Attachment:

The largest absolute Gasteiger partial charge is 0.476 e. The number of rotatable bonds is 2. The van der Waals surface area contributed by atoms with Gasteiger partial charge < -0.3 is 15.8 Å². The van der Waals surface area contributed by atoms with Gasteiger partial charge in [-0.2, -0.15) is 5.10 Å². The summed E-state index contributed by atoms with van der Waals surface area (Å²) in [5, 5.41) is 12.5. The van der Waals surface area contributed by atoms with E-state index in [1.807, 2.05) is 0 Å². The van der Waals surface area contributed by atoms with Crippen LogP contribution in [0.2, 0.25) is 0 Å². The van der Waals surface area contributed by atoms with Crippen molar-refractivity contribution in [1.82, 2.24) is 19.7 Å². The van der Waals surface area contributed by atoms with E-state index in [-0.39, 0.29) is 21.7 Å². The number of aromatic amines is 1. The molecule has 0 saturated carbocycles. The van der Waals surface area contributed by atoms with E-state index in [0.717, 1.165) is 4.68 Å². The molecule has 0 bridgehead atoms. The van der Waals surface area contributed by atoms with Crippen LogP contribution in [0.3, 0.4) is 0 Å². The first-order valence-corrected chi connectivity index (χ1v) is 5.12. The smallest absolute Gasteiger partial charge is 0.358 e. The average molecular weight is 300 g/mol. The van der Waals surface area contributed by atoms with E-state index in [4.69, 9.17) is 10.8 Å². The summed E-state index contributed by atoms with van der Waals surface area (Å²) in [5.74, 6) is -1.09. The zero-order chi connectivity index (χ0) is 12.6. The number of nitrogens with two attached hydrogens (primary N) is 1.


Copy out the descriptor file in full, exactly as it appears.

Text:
The largest absolute Gasteiger partial charge is 0.476 e. The number of rotatable bonds is 2. The van der Waals surface area contributed by atoms with Gasteiger partial charge < -0.3 is 15.8 Å². The van der Waals surface area contributed by atoms with Gasteiger partial charge in [-0.2, -0.15) is 5.10 Å². The summed E-state index contributed by atoms with van der Waals surface area (Å²) in [5, 5.41) is 12.5. The van der Waals surface area contributed by atoms with E-state index in [1.807, 2.05) is 0 Å². The van der Waals surface area contributed by atoms with Crippen LogP contribution in [0.2, 0.25) is 0 Å². The van der Waals surface area contributed by atoms with Crippen molar-refractivity contribution in [1.82, 2.24) is 19.7 Å². The van der Waals surface area contributed by atoms with E-state index in [-0.39, 0.29) is 21.7 Å². The number of aromatic amines is 1. The molecule has 0 saturated carbocycles. The van der Waals surface area contributed by atoms with E-state index in [0.717, 1.165) is 4.68 Å². The molecule has 0 bridgehead atoms. The van der Waals surface area contributed by atoms with Crippen LogP contribution in [0.3, 0.4) is 0 Å². The first-order valence-corrected chi connectivity index (χ1v) is 5.12. The smallest absolute Gasteiger partial charge is 0.358 e. The average molecular weight is 300 g/mol. The van der Waals surface area contributed by atoms with E-state index in [4.69, 9.17) is 10.8 Å². The summed E-state index contributed by atoms with van der Waals surface area (Å²) in [5.74, 6) is -1.09. The zero-order chi connectivity index (χ0) is 12.6. The number of nitrogens with two attached hydrogens (primary N) is 1.